WASHINGTON, DC – Recent action taken by members of Texas’ Congressional delegation drew the full support of the National Cotton Council.
The delegation registered its opposition to the controversial Grassley-Dorgan amendment that would limit benefits to farmers as the House and Senate conference committee began debating new farm legislation.
"We urge you and your fellow conferees to eliminate the Grassley-Dorgan payment limitations amendment," the Texas Senate delegation stated in a letter to Senate conferees Tom Harkin (D-IA), chairman of the Senate Agriculture Committee, and the committee’s ranking member, Richard Lugar (R-IN).
Signed by Senators Blanche Lincoln (D-AR), Tim Hutchison (R-AR), Jeff Sessions (R-AL), Richard Shelby (R-AL), Mary Landrieu (D-LA), John Breaux (D-LA) Bill Nelson (D-FL), Bob Graham (D-FL), Max Cleland (D-GA), Zell Miller (D-GA), Christopher Bond (R-MO), Jean Carnhan (D-MO), Ernest Hollings (D-SC), Strom Thurmond (R-SC) and Kay Bailey Hutchison (R-TX), the letter stated that the Grassley-Dorgan amendment would hit hardest the growers of highly capital-intensive crops such as rice, cotton and peanuts.
Introduced by Senators Charles Grassley of Iowa and Byron Dorgan of North Dakota, the amendment, part of the Senate-passed farm bill, would cripple the marketing loan program - the cornerstone of farm policy for two decades - "by rendering generic commodity certificates useless and undermining the safety net for all crops."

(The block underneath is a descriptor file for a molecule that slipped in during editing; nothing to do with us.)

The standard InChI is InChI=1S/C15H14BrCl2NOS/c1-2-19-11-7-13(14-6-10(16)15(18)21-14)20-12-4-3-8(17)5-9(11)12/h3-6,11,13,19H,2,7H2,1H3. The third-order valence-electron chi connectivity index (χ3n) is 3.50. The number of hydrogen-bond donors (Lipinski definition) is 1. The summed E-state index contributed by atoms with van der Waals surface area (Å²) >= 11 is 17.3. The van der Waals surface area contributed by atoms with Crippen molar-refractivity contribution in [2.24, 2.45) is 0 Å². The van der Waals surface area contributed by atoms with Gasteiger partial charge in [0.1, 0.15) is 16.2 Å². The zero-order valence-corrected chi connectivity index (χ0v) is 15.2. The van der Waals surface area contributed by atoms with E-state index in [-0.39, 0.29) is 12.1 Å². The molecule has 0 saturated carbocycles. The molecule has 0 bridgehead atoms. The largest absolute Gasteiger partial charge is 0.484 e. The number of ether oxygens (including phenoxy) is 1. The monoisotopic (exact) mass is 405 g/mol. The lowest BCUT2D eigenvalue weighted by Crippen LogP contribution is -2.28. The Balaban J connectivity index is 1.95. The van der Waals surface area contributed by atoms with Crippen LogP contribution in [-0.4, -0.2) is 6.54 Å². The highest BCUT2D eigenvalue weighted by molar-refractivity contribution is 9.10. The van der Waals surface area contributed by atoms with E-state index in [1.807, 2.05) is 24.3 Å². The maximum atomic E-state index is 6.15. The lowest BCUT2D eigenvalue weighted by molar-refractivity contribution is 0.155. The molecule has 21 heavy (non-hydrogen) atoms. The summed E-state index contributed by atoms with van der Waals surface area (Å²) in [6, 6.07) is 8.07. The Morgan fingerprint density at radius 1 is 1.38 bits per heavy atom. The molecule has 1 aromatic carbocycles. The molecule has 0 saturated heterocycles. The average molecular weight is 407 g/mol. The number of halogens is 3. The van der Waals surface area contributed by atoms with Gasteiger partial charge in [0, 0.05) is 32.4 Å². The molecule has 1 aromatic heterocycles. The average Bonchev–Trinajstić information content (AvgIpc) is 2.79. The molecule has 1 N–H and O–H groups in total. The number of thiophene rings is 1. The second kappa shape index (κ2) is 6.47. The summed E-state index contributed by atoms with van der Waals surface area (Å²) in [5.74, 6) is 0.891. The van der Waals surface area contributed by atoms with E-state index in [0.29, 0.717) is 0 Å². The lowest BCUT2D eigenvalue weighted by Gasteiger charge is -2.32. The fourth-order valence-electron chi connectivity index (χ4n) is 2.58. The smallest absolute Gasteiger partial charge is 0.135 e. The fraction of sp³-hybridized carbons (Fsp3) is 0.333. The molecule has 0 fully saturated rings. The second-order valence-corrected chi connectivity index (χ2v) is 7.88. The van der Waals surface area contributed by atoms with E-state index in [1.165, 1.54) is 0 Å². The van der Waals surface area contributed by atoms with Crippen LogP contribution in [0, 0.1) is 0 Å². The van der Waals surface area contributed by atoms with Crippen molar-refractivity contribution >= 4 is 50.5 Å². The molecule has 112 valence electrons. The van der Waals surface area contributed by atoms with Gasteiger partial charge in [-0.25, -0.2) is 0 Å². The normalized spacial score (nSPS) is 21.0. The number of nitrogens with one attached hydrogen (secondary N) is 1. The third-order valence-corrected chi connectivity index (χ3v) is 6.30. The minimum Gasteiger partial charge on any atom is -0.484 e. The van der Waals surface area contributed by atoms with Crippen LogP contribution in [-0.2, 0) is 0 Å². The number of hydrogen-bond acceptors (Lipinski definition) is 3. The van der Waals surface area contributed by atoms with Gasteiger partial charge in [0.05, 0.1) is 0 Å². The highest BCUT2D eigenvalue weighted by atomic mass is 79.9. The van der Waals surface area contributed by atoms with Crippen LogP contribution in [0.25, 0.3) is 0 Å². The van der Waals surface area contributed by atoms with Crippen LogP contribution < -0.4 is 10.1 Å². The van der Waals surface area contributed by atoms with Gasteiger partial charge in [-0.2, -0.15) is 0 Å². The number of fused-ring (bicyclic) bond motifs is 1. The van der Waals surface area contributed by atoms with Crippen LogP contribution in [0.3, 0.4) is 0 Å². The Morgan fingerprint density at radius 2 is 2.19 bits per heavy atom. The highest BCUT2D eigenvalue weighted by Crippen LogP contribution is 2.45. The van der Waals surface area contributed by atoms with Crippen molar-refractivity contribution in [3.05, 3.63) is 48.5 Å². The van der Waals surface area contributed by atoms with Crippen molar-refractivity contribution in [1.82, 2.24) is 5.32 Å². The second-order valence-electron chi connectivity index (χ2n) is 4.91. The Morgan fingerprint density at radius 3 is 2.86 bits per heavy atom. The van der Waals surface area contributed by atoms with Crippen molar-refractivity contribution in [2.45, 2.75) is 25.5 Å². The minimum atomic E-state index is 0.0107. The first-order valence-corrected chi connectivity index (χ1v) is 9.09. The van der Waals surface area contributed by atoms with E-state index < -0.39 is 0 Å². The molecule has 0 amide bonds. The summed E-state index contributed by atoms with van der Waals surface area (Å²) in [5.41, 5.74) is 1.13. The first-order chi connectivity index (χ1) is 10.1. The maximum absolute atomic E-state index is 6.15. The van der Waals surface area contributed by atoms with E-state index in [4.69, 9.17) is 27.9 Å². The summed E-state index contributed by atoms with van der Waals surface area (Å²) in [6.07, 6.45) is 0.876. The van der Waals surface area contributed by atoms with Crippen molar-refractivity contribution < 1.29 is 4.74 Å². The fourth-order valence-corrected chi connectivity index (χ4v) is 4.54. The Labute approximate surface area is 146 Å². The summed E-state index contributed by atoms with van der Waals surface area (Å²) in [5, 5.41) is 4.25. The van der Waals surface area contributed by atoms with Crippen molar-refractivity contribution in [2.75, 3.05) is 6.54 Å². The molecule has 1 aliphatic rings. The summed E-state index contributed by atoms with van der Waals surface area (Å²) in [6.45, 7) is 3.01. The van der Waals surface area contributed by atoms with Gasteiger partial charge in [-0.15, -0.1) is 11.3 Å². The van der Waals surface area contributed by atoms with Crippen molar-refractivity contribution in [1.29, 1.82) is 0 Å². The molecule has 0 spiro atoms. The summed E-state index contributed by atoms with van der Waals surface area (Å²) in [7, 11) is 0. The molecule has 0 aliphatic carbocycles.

The letter noted that one reason every major commodity organization opposed the Grassley-Dorgan amendment was that farmers would be discouraged from planting any land in rice, cotton or peanuts, instead dedicating that land to lower value crops such as corn, soybeans or specialty crops. That, the letter stated, would result in a price plummet for these crops and would mean that corn and wheat farmers would hit their own marketing loan limitations that much sooner.
The conference committee is racing to complete its report before Congress adjourns March 23 for the Easter recess.